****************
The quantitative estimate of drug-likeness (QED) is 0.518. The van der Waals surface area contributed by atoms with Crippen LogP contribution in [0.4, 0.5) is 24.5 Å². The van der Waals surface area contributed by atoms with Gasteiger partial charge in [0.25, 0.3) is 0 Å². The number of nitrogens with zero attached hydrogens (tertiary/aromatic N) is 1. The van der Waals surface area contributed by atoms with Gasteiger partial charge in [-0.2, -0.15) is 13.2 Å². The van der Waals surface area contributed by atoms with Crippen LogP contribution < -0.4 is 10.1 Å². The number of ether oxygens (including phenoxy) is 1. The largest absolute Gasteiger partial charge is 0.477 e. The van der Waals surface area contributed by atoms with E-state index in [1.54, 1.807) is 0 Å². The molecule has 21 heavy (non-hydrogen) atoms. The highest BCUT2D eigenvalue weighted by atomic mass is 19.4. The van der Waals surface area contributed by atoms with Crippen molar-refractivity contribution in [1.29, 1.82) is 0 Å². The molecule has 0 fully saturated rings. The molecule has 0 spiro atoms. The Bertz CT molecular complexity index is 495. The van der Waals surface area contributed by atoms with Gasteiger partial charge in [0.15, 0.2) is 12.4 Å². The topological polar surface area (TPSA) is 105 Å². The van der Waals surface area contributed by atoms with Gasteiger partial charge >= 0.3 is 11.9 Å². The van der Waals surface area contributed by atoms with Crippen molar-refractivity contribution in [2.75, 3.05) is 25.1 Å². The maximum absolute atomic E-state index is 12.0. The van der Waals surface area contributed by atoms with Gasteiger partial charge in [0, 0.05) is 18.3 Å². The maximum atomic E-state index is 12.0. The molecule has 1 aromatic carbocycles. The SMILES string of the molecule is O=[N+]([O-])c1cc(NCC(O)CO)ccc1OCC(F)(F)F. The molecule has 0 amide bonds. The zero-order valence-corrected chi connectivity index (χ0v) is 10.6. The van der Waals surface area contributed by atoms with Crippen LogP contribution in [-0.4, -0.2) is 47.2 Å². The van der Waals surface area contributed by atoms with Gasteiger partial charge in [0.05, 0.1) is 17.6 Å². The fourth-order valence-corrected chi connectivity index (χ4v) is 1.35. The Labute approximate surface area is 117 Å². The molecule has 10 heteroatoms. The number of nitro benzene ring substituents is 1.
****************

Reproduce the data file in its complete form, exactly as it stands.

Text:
The quantitative estimate of drug-likeness (QED) is 0.518. The van der Waals surface area contributed by atoms with Crippen LogP contribution in [0.4, 0.5) is 24.5 Å². The van der Waals surface area contributed by atoms with Gasteiger partial charge in [0.25, 0.3) is 0 Å². The number of nitrogens with zero attached hydrogens (tertiary/aromatic N) is 1. The van der Waals surface area contributed by atoms with Gasteiger partial charge in [-0.2, -0.15) is 13.2 Å². The van der Waals surface area contributed by atoms with Crippen LogP contribution < -0.4 is 10.1 Å². The number of ether oxygens (including phenoxy) is 1. The largest absolute Gasteiger partial charge is 0.477 e. The van der Waals surface area contributed by atoms with E-state index in [1.54, 1.807) is 0 Å². The molecule has 21 heavy (non-hydrogen) atoms. The highest BCUT2D eigenvalue weighted by atomic mass is 19.4. The van der Waals surface area contributed by atoms with Crippen molar-refractivity contribution in [1.29, 1.82) is 0 Å². The molecule has 0 fully saturated rings. The molecule has 0 spiro atoms. The Bertz CT molecular complexity index is 495. The van der Waals surface area contributed by atoms with Gasteiger partial charge in [0.15, 0.2) is 12.4 Å². The topological polar surface area (TPSA) is 105 Å². The van der Waals surface area contributed by atoms with Gasteiger partial charge >= 0.3 is 11.9 Å². The van der Waals surface area contributed by atoms with Crippen molar-refractivity contribution in [2.75, 3.05) is 25.1 Å². The maximum absolute atomic E-state index is 12.0. The van der Waals surface area contributed by atoms with Gasteiger partial charge in [0, 0.05) is 18.3 Å². The maximum atomic E-state index is 12.0. The molecule has 1 aromatic carbocycles. The SMILES string of the molecule is O=[N+]([O-])c1cc(NCC(O)CO)ccc1OCC(F)(F)F. The molecule has 0 amide bonds. The zero-order valence-corrected chi connectivity index (χ0v) is 10.6. The van der Waals surface area contributed by atoms with Crippen LogP contribution in [-0.4, -0.2) is 47.2 Å². The van der Waals surface area contributed by atoms with Gasteiger partial charge in [0.05, 0.1) is 17.6 Å². The fourth-order valence-corrected chi connectivity index (χ4v) is 1.35. The Labute approximate surface area is 117 Å². The molecule has 10 heteroatoms. The number of nitro benzene ring substituents is 1.